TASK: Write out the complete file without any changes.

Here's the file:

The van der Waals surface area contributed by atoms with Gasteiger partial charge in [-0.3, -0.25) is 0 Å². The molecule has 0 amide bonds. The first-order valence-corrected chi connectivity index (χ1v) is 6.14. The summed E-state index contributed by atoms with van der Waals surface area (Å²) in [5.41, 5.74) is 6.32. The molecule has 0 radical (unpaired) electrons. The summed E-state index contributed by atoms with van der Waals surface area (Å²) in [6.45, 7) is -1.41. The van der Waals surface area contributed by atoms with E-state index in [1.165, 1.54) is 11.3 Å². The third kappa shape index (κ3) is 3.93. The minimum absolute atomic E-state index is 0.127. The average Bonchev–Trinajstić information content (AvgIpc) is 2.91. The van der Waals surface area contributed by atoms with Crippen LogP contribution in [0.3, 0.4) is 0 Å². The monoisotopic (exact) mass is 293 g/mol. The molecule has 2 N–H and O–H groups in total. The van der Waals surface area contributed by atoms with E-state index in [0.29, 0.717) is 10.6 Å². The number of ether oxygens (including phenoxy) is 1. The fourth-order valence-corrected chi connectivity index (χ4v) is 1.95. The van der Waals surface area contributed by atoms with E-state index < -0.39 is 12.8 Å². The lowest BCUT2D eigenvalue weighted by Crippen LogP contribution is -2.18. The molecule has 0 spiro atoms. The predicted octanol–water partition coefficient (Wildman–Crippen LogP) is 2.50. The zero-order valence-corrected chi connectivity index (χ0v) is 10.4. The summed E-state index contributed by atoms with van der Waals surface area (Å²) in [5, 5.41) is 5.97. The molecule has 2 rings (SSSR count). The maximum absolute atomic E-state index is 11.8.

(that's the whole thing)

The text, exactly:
The van der Waals surface area contributed by atoms with Gasteiger partial charge in [-0.3, -0.25) is 0 Å². The molecule has 0 amide bonds. The first-order valence-corrected chi connectivity index (χ1v) is 6.14. The summed E-state index contributed by atoms with van der Waals surface area (Å²) in [5.41, 5.74) is 6.32. The molecule has 0 radical (unpaired) electrons. The summed E-state index contributed by atoms with van der Waals surface area (Å²) in [6.45, 7) is -1.41. The van der Waals surface area contributed by atoms with E-state index in [1.165, 1.54) is 11.3 Å². The third kappa shape index (κ3) is 3.93. The minimum absolute atomic E-state index is 0.127. The average Bonchev–Trinajstić information content (AvgIpc) is 2.91. The van der Waals surface area contributed by atoms with Crippen LogP contribution in [0.3, 0.4) is 0 Å². The monoisotopic (exact) mass is 293 g/mol. The molecule has 2 N–H and O–H groups in total. The van der Waals surface area contributed by atoms with E-state index in [0.29, 0.717) is 10.6 Å². The number of ether oxygens (including phenoxy) is 1. The fourth-order valence-corrected chi connectivity index (χ4v) is 1.95. The van der Waals surface area contributed by atoms with E-state index < -0.39 is 12.8 Å². The lowest BCUT2D eigenvalue weighted by Crippen LogP contribution is -2.18. The molecule has 0 spiro atoms. The predicted octanol–water partition coefficient (Wildman–Crippen LogP) is 2.50. The zero-order valence-corrected chi connectivity index (χ0v) is 10.4. The summed E-state index contributed by atoms with van der Waals surface area (Å²) in [5, 5.41) is 5.97. The molecule has 2 rings (SSSR count). The maximum absolute atomic E-state index is 11.8.